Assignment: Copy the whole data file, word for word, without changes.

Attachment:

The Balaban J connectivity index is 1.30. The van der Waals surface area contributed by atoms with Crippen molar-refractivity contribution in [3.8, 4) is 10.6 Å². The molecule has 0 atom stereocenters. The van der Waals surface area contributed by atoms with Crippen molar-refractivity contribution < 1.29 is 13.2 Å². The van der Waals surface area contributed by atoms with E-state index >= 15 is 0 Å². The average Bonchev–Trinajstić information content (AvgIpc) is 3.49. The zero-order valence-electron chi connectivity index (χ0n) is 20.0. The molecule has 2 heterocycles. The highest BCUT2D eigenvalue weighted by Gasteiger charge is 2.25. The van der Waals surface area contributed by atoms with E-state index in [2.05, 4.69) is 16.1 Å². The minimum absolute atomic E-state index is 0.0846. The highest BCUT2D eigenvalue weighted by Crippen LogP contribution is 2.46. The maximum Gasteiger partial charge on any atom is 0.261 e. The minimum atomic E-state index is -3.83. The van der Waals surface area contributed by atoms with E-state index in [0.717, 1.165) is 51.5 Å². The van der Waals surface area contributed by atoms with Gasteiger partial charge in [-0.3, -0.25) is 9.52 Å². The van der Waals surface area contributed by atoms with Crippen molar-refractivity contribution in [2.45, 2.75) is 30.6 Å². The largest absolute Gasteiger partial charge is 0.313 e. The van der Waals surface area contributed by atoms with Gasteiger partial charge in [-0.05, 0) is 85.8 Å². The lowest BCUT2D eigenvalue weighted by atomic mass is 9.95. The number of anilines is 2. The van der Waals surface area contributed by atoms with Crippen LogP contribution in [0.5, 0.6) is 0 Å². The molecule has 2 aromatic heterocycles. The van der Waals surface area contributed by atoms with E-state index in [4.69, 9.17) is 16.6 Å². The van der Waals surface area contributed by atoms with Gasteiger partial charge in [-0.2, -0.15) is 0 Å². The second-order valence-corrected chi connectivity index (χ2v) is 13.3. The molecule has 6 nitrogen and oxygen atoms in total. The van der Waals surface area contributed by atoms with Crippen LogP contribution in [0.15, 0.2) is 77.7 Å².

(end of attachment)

The Balaban J connectivity index is 1.30. The van der Waals surface area contributed by atoms with Crippen molar-refractivity contribution in [3.8, 4) is 10.6 Å². The molecule has 0 atom stereocenters. The van der Waals surface area contributed by atoms with Crippen molar-refractivity contribution < 1.29 is 13.2 Å². The van der Waals surface area contributed by atoms with E-state index >= 15 is 0 Å². The average Bonchev–Trinajstić information content (AvgIpc) is 3.49. The zero-order valence-electron chi connectivity index (χ0n) is 20.0. The molecule has 2 heterocycles. The highest BCUT2D eigenvalue weighted by Gasteiger charge is 2.25. The van der Waals surface area contributed by atoms with E-state index in [2.05, 4.69) is 16.1 Å². The minimum absolute atomic E-state index is 0.0846. The highest BCUT2D eigenvalue weighted by Crippen LogP contribution is 2.46. The maximum Gasteiger partial charge on any atom is 0.261 e. The minimum atomic E-state index is -3.83. The van der Waals surface area contributed by atoms with E-state index in [0.717, 1.165) is 51.5 Å². The van der Waals surface area contributed by atoms with Gasteiger partial charge in [-0.3, -0.25) is 9.52 Å². The van der Waals surface area contributed by atoms with Crippen molar-refractivity contribution in [2.45, 2.75) is 30.6 Å². The largest absolute Gasteiger partial charge is 0.313 e. The van der Waals surface area contributed by atoms with Gasteiger partial charge in [-0.05, 0) is 85.8 Å². The lowest BCUT2D eigenvalue weighted by atomic mass is 9.95. The number of anilines is 2. The van der Waals surface area contributed by atoms with Crippen LogP contribution in [0.5, 0.6) is 0 Å². The molecule has 2 aromatic heterocycles. The van der Waals surface area contributed by atoms with E-state index in [4.69, 9.17) is 16.6 Å². The van der Waals surface area contributed by atoms with Gasteiger partial charge in [-0.2, -0.15) is 0 Å². The second-order valence-corrected chi connectivity index (χ2v) is 13.3. The molecule has 6 nitrogen and oxygen atoms in total. The van der Waals surface area contributed by atoms with Crippen LogP contribution in [0.15, 0.2) is 77.7 Å².